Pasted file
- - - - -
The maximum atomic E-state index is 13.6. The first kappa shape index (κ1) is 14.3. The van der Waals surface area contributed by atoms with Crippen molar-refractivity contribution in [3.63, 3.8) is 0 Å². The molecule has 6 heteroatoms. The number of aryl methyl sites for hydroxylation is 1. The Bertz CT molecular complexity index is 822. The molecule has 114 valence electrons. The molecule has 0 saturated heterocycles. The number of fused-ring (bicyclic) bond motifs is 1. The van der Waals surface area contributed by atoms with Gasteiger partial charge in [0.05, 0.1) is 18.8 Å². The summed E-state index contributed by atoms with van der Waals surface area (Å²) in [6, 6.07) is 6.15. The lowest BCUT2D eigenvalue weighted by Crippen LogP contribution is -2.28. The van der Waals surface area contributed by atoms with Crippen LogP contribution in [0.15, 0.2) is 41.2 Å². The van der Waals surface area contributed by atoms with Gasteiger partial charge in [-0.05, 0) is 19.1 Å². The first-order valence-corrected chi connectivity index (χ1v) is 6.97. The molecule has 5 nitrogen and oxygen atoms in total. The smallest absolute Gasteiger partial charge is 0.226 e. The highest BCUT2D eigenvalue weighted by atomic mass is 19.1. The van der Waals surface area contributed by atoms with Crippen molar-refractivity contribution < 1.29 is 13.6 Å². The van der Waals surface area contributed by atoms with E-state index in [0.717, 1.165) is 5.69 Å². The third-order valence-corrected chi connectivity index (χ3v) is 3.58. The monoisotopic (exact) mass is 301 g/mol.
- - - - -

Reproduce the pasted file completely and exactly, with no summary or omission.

The maximum atomic E-state index is 13.6. The first kappa shape index (κ1) is 14.3. The van der Waals surface area contributed by atoms with Crippen molar-refractivity contribution in [3.63, 3.8) is 0 Å². The molecule has 6 heteroatoms. The number of aryl methyl sites for hydroxylation is 1. The Bertz CT molecular complexity index is 822. The molecule has 114 valence electrons. The molecule has 0 saturated heterocycles. The number of fused-ring (bicyclic) bond motifs is 1. The van der Waals surface area contributed by atoms with Gasteiger partial charge in [0.05, 0.1) is 18.8 Å². The summed E-state index contributed by atoms with van der Waals surface area (Å²) in [6, 6.07) is 6.15. The lowest BCUT2D eigenvalue weighted by Crippen LogP contribution is -2.28. The van der Waals surface area contributed by atoms with Crippen LogP contribution in [0.15, 0.2) is 41.2 Å². The van der Waals surface area contributed by atoms with Gasteiger partial charge in [-0.05, 0) is 19.1 Å². The first-order valence-corrected chi connectivity index (χ1v) is 6.97. The molecule has 5 nitrogen and oxygen atoms in total. The smallest absolute Gasteiger partial charge is 0.226 e. The highest BCUT2D eigenvalue weighted by atomic mass is 19.1. The van der Waals surface area contributed by atoms with Crippen molar-refractivity contribution < 1.29 is 13.6 Å². The van der Waals surface area contributed by atoms with E-state index in [0.717, 1.165) is 5.69 Å². The third-order valence-corrected chi connectivity index (χ3v) is 3.58. The monoisotopic (exact) mass is 301 g/mol.